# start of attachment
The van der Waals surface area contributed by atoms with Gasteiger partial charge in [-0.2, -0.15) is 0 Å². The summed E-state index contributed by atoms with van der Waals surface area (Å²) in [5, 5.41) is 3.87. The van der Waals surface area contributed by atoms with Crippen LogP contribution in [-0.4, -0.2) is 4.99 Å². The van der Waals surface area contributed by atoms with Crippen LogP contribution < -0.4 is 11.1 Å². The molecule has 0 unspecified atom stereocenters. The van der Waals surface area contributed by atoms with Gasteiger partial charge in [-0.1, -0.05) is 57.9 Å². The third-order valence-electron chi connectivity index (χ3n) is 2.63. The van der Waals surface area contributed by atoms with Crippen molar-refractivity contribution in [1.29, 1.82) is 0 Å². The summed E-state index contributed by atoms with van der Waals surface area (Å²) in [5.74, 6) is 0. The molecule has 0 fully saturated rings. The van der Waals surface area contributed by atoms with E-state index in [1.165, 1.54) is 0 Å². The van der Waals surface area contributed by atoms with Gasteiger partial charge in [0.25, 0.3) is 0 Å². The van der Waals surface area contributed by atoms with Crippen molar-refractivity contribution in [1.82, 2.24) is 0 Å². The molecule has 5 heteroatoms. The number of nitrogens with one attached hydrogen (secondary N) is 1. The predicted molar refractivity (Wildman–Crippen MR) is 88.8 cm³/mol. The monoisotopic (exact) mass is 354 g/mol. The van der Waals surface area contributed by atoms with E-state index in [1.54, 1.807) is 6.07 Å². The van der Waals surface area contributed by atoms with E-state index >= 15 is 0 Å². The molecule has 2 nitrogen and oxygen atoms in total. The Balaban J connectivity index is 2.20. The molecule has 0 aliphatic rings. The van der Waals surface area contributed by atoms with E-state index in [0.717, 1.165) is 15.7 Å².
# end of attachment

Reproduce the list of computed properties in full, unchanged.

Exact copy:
The van der Waals surface area contributed by atoms with Gasteiger partial charge in [-0.2, -0.15) is 0 Å². The summed E-state index contributed by atoms with van der Waals surface area (Å²) in [5, 5.41) is 3.87. The van der Waals surface area contributed by atoms with Crippen LogP contribution in [-0.4, -0.2) is 4.99 Å². The van der Waals surface area contributed by atoms with Crippen LogP contribution < -0.4 is 11.1 Å². The molecule has 0 unspecified atom stereocenters. The van der Waals surface area contributed by atoms with Gasteiger partial charge in [-0.1, -0.05) is 57.9 Å². The third-order valence-electron chi connectivity index (χ3n) is 2.63. The van der Waals surface area contributed by atoms with Crippen molar-refractivity contribution in [1.29, 1.82) is 0 Å². The summed E-state index contributed by atoms with van der Waals surface area (Å²) in [5.74, 6) is 0. The molecule has 0 fully saturated rings. The van der Waals surface area contributed by atoms with E-state index in [1.165, 1.54) is 0 Å². The van der Waals surface area contributed by atoms with Gasteiger partial charge in [0.25, 0.3) is 0 Å². The van der Waals surface area contributed by atoms with Crippen molar-refractivity contribution in [1.82, 2.24) is 0 Å². The molecule has 5 heteroatoms. The number of nitrogens with one attached hydrogen (secondary N) is 1. The predicted molar refractivity (Wildman–Crippen MR) is 88.8 cm³/mol. The monoisotopic (exact) mass is 354 g/mol. The van der Waals surface area contributed by atoms with E-state index in [1.54, 1.807) is 6.07 Å². The van der Waals surface area contributed by atoms with E-state index >= 15 is 0 Å². The molecule has 2 nitrogen and oxygen atoms in total. The Balaban J connectivity index is 2.20. The molecule has 0 aliphatic rings. The van der Waals surface area contributed by atoms with E-state index in [0.717, 1.165) is 15.7 Å².